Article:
Tips for Visiting Guatape
- Best time to visit: The climate in Guatape is pleasant year-round, but the dry season between December and March is ideal for outdoor activities.
- Getting there: Guatape is approximately 50 miles (80 kilometres) from Medellín, Colombia’s second-largest city. Buses depart regularly from Medellín’s Terminal del Norte, taking about two hours.
- Accommodation: Guatape offers a range of lodging options, from cosy hostels to luxurious hotels. Book in advance, especially during peak travel seasons.
- Language: While Spanish is the primary language spoken in Guatape, many locals involved in tourism speak English. However, learning a few basic Spanish phrases can be helpful and appreciated.
- Currency: The Colombian peso (COP) is the official currency. ATMs are available in the town, but carrying some cash for small purchases and tips is always a good idea.
Guatape’s alluring charm extends beyond its vibrant streets and rich history. The town’s proximity to the vast, shimmering lakes and lush hills makes it an ideal destination for adventure seekers and nature enthusiasts. Whether you explore the breathtaking countryside, delve into the town’s colourful past, or unwind and immerse yourself in the laid-back local culture, Guatape is a destination that promises a truly unforgettable experience.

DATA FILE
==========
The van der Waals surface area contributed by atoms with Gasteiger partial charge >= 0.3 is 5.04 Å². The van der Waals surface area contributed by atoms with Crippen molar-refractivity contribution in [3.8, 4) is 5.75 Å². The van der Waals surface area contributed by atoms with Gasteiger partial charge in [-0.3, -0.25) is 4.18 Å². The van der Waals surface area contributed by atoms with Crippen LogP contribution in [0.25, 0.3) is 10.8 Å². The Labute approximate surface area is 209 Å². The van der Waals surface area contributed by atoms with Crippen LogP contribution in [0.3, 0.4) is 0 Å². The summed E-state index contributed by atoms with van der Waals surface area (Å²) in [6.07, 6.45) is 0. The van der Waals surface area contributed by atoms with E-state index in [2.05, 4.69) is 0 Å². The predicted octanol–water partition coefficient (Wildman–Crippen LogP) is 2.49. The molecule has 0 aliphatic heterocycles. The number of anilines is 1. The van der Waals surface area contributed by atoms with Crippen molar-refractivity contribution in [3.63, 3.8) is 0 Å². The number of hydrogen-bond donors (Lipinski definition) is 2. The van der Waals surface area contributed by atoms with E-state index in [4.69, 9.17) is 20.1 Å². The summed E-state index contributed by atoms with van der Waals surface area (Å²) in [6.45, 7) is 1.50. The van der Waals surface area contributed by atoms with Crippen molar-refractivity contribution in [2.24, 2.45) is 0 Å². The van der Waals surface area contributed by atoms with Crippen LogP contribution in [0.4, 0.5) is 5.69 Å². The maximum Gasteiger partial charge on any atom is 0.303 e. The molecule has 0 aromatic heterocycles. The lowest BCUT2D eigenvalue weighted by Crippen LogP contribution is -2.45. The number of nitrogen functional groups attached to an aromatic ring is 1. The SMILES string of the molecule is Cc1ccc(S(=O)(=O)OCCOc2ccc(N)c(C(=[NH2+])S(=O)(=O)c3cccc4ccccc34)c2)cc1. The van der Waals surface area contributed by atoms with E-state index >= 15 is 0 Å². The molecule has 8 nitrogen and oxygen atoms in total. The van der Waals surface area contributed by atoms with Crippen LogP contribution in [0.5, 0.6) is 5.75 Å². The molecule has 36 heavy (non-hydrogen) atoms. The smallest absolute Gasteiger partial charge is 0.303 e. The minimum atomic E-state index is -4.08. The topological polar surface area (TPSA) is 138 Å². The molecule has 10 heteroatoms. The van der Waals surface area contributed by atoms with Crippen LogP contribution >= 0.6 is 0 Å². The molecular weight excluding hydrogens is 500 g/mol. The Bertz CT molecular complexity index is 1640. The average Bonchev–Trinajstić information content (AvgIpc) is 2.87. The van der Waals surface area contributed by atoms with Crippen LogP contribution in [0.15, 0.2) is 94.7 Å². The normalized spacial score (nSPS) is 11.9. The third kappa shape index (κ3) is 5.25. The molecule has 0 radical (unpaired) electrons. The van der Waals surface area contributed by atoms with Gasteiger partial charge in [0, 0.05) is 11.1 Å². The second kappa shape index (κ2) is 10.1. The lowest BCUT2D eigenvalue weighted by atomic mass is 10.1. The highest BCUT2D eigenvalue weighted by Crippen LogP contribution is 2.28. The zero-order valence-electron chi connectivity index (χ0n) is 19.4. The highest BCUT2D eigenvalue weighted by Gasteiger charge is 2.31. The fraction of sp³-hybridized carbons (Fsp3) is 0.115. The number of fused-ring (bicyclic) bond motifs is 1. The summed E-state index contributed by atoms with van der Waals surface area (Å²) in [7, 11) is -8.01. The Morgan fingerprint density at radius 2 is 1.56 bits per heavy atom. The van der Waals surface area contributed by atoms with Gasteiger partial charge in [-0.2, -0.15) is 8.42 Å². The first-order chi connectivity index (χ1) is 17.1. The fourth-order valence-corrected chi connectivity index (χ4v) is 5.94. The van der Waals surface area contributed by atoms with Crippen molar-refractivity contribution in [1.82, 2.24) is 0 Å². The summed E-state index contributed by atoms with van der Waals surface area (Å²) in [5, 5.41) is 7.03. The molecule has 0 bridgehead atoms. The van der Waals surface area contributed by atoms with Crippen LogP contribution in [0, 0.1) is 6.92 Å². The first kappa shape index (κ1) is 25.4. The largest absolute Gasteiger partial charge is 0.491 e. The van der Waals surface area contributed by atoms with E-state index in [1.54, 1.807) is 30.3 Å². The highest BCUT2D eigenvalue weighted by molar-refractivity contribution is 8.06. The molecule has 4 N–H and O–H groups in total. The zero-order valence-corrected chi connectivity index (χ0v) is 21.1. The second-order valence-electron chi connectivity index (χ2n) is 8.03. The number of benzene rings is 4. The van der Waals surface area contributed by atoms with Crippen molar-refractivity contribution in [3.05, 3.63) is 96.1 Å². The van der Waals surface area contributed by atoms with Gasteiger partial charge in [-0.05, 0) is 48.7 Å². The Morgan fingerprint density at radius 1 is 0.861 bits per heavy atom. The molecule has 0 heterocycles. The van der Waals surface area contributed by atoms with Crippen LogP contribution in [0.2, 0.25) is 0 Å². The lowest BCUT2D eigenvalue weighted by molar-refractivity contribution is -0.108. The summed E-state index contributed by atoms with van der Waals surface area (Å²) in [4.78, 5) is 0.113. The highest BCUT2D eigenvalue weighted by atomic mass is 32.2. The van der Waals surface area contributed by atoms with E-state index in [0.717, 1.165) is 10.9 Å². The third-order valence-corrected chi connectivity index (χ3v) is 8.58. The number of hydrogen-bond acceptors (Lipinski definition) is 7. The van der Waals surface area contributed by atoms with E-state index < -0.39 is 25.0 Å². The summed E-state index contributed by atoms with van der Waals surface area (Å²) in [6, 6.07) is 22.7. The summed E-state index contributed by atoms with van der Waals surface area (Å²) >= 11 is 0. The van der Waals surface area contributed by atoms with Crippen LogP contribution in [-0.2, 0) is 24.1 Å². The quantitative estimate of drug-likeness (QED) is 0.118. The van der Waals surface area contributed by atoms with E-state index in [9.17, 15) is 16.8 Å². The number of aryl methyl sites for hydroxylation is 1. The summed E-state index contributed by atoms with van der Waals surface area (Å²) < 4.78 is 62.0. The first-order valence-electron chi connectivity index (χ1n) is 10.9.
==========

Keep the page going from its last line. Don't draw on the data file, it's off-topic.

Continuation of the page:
As you bid farewell to this enchanting town, you’ll undoubtedly carry memories of its warm hospitality, vivid hues, and unparalleled beauty, leaving you longing to return to Guatape – Colombia’s hidden gem that has captured your heart.
Guatapé, Colombia is a unique little town that every tourist should visit. It is the most colorful (literally) place I have ever been to! But besides the picturesque streets, the tiny town offers visitors many different things to do and see. If you’re headed to Medellin then a short trip to Guatapé is a must!
The history of Guatape
Before the Iberian conquerors reached the Antioquia area in the sixteenth century, this part of Colombia was inhabited by indigenous groups, and ruled by a leader known as “Guatape”, which is the origin of the town’s name. Guatape means “stones and water” in Quechua.
Climbing the Rock of Guatapé
The monolith is 650 feet tall, and although it looks like a challenge to climb, it’s relatively easy. You don’t need to be particularly fit to climb to the top but it will provide you with a very good leg workout! I think it took me about 15 or 20 minutes which isn’t very long.
between 15 and 30 minutes
How Long Does it Take to Climb Guatapé Rock? It depends on your fitness level, but it should take you between 15 and 30 minutes to get to the top
The Guatape water reservoir, one of Colombia’s most visited tourist attractions, is slowly killed by algae and will become poisonous unless local authorities stop procrastinating.
The town is built on the shores of Embalse Guatapé, an artificial lake in the area. The town offers beautiful views of the surrounding area. The unique decoration stemmed from locals painting the outside of their houses in bright colours.